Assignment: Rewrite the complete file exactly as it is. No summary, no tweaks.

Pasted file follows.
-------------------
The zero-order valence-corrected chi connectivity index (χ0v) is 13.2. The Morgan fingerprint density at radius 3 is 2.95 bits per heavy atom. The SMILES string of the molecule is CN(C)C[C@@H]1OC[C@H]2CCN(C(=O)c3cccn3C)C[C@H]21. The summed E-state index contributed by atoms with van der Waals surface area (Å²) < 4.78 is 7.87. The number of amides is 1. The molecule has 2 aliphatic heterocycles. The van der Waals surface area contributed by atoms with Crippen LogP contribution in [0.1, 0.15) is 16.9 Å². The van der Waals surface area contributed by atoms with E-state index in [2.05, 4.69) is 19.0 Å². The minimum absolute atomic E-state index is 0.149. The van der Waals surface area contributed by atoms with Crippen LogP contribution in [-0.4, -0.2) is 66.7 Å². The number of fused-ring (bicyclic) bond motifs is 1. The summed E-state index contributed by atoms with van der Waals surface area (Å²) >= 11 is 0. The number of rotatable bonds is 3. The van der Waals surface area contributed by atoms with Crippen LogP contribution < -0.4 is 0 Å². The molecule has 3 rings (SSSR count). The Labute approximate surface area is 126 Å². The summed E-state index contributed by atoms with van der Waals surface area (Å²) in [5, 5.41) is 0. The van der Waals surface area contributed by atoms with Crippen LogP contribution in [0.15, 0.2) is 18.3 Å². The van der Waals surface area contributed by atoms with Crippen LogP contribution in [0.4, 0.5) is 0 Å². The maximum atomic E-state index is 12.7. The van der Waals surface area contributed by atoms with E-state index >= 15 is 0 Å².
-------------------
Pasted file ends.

The zero-order valence-corrected chi connectivity index (χ0v) is 13.2. The Morgan fingerprint density at radius 3 is 2.95 bits per heavy atom. The SMILES string of the molecule is CN(C)C[C@@H]1OC[C@H]2CCN(C(=O)c3cccn3C)C[C@H]21. The summed E-state index contributed by atoms with van der Waals surface area (Å²) < 4.78 is 7.87. The number of amides is 1. The molecule has 2 aliphatic heterocycles. The van der Waals surface area contributed by atoms with Crippen LogP contribution in [0.1, 0.15) is 16.9 Å². The van der Waals surface area contributed by atoms with E-state index in [2.05, 4.69) is 19.0 Å². The minimum absolute atomic E-state index is 0.149. The van der Waals surface area contributed by atoms with Crippen LogP contribution in [-0.4, -0.2) is 66.7 Å². The number of fused-ring (bicyclic) bond motifs is 1. The summed E-state index contributed by atoms with van der Waals surface area (Å²) >= 11 is 0. The number of rotatable bonds is 3. The van der Waals surface area contributed by atoms with Crippen LogP contribution < -0.4 is 0 Å². The molecule has 3 rings (SSSR count). The Labute approximate surface area is 126 Å². The summed E-state index contributed by atoms with van der Waals surface area (Å²) in [5, 5.41) is 0. The van der Waals surface area contributed by atoms with Crippen LogP contribution in [0.15, 0.2) is 18.3 Å². The van der Waals surface area contributed by atoms with Crippen LogP contribution in [0.4, 0.5) is 0 Å². The maximum atomic E-state index is 12.7. The van der Waals surface area contributed by atoms with E-state index >= 15 is 0 Å².